Give us a history lesson
Neo-Capitalist nation: Where is money?
My parents: I’ll do you one better, who is money?
Me: I’ll do you one better, why is money?!!?
Reverse unpopular opinion: Katharine of Aragon?
Sorry, this is late, I have been slowly going through these so I can focus on each topic.
Send me topics and instead of salt or hot takes, I MUST talk abt smth I like about it.
Peaky Blinders and Reductress/Onion articles that make absolutely perfect sense together
PART 32 of ??
Tagging: @deepdonutkid @inkyblinders @reachie-mcclaw @rachelsteapot @staygold-bebold @cherieyoureyes @mandoisgay @fortunetellingnonesense @cillianmurphyslimpwrist @justalonelyslytherin @iwillmakeyoucraveme @qualitydefendortaco
PART 1 PART 2 PART 3 PART 4 PART 5 PART 6 PART 7 PART 8 PART 9 PART 10 PART 11 PART 12 PART 13 PART 14 PART 15 PART 16 PART 17 PART 18 PART 19 PART 20 PART 21 PART 22 PART 23 PART 24 PART 25 PART 26 PART 27 PART 28 PART 29 PART 30 PART 31
Princess Taiping (Taiping gongzhu), after 662– 713 (Tang dynasty), was the youngest of the three daughters of Emperor Gaozong (r. 649– 683) and the only daughter (and youngest child) of Empress Wu. Her family name was Li, but her personal name and the year of her birth are not known. She was one of the most politically active Tang princesses and exerted a great deal of personal influence over the Tang court.
According to the New History of the Tang Dynasty (Xin Tang shu), on the death of her maternal grandmother, Lady of Rong State, she was sent at the age of about six (in 670) to a Daoist temple (Taiping guan) established for her to offer prayers for her grandmother and also to receive blessings for herself. When, however, in 677 a powerful Tufan (or Tubo, an old name for a Tibetan) neighbor asked for the then thirteen-year-old princess as a bride for the tribal leader, Empress Wu found a legitimate excuse for refusing this match by ordering that the princess be installed as head of the Taiping guan. While it has long been accepted that Princess Taiping underwent ordination at a young age, Charles Benn claims that her ordination was “spurious. It is highly improbable that she was ever seriously inducted into the priesthood, actually performed any sort of liturgical or administrative duties in the abbey, or even left the palace.” Benn states that the princess was a nun in name only, a pretense that was finally dropped when she married for the first time.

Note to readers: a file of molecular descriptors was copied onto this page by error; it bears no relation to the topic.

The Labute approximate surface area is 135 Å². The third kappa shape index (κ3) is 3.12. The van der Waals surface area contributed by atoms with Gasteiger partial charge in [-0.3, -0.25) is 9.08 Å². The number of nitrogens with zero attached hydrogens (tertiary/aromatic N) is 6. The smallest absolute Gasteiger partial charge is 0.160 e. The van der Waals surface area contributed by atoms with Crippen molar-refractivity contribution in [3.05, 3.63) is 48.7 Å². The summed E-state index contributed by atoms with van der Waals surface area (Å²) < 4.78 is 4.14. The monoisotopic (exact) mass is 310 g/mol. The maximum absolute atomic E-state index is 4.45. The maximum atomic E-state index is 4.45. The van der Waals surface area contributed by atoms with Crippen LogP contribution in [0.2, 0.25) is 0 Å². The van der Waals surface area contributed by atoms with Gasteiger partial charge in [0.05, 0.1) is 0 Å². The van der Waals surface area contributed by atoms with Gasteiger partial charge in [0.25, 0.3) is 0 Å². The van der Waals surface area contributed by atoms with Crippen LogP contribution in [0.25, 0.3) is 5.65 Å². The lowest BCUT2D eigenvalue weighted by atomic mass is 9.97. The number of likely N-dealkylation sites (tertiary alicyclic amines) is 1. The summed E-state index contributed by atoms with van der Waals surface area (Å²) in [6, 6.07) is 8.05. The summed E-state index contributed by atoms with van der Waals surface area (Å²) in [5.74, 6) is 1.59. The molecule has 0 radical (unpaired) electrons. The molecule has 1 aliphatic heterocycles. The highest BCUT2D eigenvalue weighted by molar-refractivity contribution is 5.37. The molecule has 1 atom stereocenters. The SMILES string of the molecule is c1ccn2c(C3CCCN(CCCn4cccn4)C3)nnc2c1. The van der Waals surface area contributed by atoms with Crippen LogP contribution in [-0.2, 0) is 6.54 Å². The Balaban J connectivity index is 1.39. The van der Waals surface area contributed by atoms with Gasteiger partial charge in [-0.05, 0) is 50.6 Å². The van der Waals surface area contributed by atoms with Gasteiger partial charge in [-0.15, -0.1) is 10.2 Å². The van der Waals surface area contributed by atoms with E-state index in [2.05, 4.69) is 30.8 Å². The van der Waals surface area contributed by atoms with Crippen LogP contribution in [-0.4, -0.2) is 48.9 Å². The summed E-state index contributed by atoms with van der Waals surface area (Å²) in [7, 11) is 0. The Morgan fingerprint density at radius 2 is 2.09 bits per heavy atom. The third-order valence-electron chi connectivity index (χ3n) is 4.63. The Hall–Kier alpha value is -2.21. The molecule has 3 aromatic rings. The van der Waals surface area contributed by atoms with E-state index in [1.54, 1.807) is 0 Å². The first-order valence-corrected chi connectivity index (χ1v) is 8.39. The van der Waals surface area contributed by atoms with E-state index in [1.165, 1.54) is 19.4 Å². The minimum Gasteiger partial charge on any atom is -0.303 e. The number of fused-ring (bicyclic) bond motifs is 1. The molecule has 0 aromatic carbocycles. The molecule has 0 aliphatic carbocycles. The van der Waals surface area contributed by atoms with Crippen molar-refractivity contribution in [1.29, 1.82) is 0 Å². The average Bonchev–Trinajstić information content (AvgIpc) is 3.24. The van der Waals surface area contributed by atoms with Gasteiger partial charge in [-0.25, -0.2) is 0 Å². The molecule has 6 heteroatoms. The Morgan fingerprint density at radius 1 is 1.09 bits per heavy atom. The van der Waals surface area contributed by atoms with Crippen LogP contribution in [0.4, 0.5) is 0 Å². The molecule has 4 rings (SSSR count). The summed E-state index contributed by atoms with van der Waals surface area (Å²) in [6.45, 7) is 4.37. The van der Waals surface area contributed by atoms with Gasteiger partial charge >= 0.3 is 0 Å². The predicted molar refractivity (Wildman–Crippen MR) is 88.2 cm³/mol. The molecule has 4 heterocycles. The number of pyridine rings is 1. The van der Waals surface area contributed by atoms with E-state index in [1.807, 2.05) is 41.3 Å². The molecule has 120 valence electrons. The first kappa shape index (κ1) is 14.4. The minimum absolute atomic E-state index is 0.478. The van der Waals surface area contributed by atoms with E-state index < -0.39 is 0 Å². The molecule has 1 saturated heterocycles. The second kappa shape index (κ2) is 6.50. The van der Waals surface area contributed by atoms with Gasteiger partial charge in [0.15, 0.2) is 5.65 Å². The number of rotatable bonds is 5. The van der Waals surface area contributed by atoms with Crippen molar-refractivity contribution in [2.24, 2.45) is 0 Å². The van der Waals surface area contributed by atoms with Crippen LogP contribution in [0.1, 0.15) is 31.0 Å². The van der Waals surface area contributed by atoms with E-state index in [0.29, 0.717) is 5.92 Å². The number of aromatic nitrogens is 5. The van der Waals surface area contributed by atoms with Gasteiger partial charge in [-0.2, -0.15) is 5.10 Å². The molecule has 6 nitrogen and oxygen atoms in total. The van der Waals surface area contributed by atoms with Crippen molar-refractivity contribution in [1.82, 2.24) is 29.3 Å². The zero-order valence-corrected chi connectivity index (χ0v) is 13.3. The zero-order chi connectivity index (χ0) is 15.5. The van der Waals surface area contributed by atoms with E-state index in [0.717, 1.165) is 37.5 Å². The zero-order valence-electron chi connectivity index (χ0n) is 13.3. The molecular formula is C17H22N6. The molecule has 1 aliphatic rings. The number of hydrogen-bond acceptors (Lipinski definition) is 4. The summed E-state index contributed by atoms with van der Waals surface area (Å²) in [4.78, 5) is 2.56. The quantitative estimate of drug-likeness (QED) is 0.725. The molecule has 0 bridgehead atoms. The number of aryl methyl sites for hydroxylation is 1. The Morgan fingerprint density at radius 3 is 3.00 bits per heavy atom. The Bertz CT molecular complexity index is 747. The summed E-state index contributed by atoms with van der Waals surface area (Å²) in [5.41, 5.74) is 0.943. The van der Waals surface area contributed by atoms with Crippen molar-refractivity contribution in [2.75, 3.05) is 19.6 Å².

Source: Lee, Lily Xiao Hong; Wiles, Sue. Biographical Dictionary of Chinese Women, Volume II (University of Hong Kong Libraries Publications)
In the Mahabharta, the acclaimed archer Arjuna once had to shoot a fish in the eye from a distance of about 10 feet.
Simple enough right?
Not really. The fish was tied to a revolving pole, 10 feet high with a pail of water placed underneath. The challenge was to hit the fish square in the eye by using the rotating reflection as visual aid.
And he did. Square in the eye. In his first attempt. When asked how he did it, Arjun replied that all he saw was the eye of the fish. Not the fish in its entirety. Just his target.
Years later, this story is still told to little kids when teaching them to focus on what they’re doing. Just focus on bullseye and let the rest fall away. What I take away from this is the notion that it pays to let go of the distractions around us. The bells and whistles. Let all of that fall aside. Calm your racing mind and try to tune in to what truly matters and things will fall into place. I promise.
Just like the Flamingo that stands still on one leg in a flowing pond to catch its prey, we all need to practice bringing some balance and stillness into our form to catch the proverbial fish.